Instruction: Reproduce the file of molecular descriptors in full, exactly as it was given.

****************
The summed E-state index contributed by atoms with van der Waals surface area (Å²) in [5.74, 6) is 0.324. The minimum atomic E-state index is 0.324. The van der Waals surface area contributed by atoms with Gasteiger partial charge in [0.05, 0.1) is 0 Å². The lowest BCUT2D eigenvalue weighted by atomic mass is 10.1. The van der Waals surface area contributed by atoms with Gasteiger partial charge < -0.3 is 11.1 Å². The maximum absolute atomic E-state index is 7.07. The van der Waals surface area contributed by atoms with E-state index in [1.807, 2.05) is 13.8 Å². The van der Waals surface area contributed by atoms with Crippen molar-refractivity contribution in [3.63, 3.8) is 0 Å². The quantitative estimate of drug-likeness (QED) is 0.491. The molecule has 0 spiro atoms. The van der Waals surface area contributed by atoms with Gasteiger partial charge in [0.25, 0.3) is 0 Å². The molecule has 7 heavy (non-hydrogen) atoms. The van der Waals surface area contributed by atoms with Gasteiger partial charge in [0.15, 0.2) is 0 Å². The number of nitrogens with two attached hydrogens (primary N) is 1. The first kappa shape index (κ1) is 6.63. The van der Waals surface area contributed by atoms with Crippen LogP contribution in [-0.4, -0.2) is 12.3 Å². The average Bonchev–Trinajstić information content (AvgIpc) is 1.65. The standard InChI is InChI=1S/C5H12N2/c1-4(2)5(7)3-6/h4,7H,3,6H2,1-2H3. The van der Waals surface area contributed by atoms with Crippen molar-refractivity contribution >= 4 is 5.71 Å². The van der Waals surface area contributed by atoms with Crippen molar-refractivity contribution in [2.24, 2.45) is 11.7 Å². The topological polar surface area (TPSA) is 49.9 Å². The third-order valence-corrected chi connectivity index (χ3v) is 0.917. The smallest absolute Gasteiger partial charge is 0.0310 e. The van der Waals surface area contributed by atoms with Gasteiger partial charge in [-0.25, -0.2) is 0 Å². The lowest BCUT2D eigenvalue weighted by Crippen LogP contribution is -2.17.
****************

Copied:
The summed E-state index contributed by atoms with van der Waals surface area (Å²) in [5.74, 6) is 0.324. The minimum atomic E-state index is 0.324. The van der Waals surface area contributed by atoms with Gasteiger partial charge in [0.05, 0.1) is 0 Å². The lowest BCUT2D eigenvalue weighted by atomic mass is 10.1. The van der Waals surface area contributed by atoms with Gasteiger partial charge < -0.3 is 11.1 Å². The maximum absolute atomic E-state index is 7.07. The van der Waals surface area contributed by atoms with E-state index in [1.807, 2.05) is 13.8 Å². The van der Waals surface area contributed by atoms with Crippen molar-refractivity contribution in [3.63, 3.8) is 0 Å². The quantitative estimate of drug-likeness (QED) is 0.491. The molecule has 0 spiro atoms. The van der Waals surface area contributed by atoms with Gasteiger partial charge in [0.25, 0.3) is 0 Å². The molecule has 7 heavy (non-hydrogen) atoms. The van der Waals surface area contributed by atoms with Gasteiger partial charge in [0.15, 0.2) is 0 Å². The number of nitrogens with two attached hydrogens (primary N) is 1. The first kappa shape index (κ1) is 6.63. The van der Waals surface area contributed by atoms with Crippen LogP contribution in [-0.4, -0.2) is 12.3 Å². The average Bonchev–Trinajstić information content (AvgIpc) is 1.65. The standard InChI is InChI=1S/C5H12N2/c1-4(2)5(7)3-6/h4,7H,3,6H2,1-2H3. The van der Waals surface area contributed by atoms with Crippen molar-refractivity contribution >= 4 is 5.71 Å². The van der Waals surface area contributed by atoms with Crippen molar-refractivity contribution in [2.24, 2.45) is 11.7 Å². The topological polar surface area (TPSA) is 49.9 Å². The third-order valence-corrected chi connectivity index (χ3v) is 0.917. The smallest absolute Gasteiger partial charge is 0.0310 e. The van der Waals surface area contributed by atoms with Gasteiger partial charge in [-0.25, -0.2) is 0 Å². The lowest BCUT2D eigenvalue weighted by Crippen LogP contribution is -2.17.